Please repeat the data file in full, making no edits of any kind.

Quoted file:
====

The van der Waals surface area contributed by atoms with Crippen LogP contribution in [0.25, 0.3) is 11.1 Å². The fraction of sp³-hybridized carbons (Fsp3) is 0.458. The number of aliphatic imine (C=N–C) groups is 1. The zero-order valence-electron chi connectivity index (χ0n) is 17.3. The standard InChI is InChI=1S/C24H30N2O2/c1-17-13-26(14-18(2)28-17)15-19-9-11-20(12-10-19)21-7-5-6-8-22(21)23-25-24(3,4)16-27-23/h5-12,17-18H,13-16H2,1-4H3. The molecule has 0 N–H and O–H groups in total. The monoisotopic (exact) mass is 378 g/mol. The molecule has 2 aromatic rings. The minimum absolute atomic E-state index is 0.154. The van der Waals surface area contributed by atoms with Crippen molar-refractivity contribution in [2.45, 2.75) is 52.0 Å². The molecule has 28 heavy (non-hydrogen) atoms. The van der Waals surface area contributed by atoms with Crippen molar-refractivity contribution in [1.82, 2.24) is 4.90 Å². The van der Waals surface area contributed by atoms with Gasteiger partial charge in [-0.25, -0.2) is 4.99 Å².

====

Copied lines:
The van der Waals surface area contributed by atoms with Crippen LogP contribution in [0.25, 0.3) is 11.1 Å². The fraction of sp³-hybridized carbons (Fsp3) is 0.458. The number of aliphatic imine (C=N–C) groups is 1. The zero-order valence-electron chi connectivity index (χ0n) is 17.3. The standard InChI is InChI=1S/C24H30N2O2/c1-17-13-26(14-18(2)28-17)15-19-9-11-20(12-10-19)21-7-5-6-8-22(21)23-25-24(3,4)16-27-23/h5-12,17-18H,13-16H2,1-4H3. The molecule has 0 N–H and O–H groups in total. The monoisotopic (exact) mass is 378 g/mol. The molecule has 2 aromatic rings. The minimum absolute atomic E-state index is 0.154. The van der Waals surface area contributed by atoms with Crippen molar-refractivity contribution in [2.45, 2.75) is 52.0 Å². The molecule has 28 heavy (non-hydrogen) atoms. The van der Waals surface area contributed by atoms with Crippen molar-refractivity contribution in [1.82, 2.24) is 4.90 Å². The van der Waals surface area contributed by atoms with Gasteiger partial charge in [-0.25, -0.2) is 4.99 Å².